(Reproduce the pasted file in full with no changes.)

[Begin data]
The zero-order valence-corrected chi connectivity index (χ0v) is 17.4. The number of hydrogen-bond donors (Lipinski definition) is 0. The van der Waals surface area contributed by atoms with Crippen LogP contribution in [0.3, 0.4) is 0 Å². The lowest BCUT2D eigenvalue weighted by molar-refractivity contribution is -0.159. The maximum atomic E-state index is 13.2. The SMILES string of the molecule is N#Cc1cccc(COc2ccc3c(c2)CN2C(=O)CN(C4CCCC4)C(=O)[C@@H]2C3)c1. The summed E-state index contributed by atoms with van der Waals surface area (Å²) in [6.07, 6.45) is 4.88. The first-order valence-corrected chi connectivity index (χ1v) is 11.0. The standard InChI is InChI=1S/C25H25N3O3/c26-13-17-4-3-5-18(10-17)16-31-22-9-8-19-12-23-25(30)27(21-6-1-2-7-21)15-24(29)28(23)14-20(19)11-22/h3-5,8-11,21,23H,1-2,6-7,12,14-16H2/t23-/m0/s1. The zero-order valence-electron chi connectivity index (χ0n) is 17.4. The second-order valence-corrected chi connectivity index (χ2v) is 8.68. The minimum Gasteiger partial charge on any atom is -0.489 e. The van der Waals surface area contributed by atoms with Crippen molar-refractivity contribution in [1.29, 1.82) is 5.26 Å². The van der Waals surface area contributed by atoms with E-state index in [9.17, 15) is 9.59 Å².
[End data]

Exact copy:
The zero-order valence-corrected chi connectivity index (χ0v) is 17.4. The number of hydrogen-bond donors (Lipinski definition) is 0. The van der Waals surface area contributed by atoms with Crippen LogP contribution in [0.3, 0.4) is 0 Å². The lowest BCUT2D eigenvalue weighted by molar-refractivity contribution is -0.159. The maximum atomic E-state index is 13.2. The SMILES string of the molecule is N#Cc1cccc(COc2ccc3c(c2)CN2C(=O)CN(C4CCCC4)C(=O)[C@@H]2C3)c1. The summed E-state index contributed by atoms with van der Waals surface area (Å²) in [6.07, 6.45) is 4.88. The first-order valence-corrected chi connectivity index (χ1v) is 11.0. The standard InChI is InChI=1S/C25H25N3O3/c26-13-17-4-3-5-18(10-17)16-31-22-9-8-19-12-23-25(30)27(21-6-1-2-7-21)15-24(29)28(23)14-20(19)11-22/h3-5,8-11,21,23H,1-2,6-7,12,14-16H2/t23-/m0/s1. The zero-order valence-electron chi connectivity index (χ0n) is 17.4. The second-order valence-corrected chi connectivity index (χ2v) is 8.68. The minimum Gasteiger partial charge on any atom is -0.489 e. The van der Waals surface area contributed by atoms with Crippen molar-refractivity contribution in [1.29, 1.82) is 5.26 Å². The van der Waals surface area contributed by atoms with E-state index in [9.17, 15) is 9.59 Å².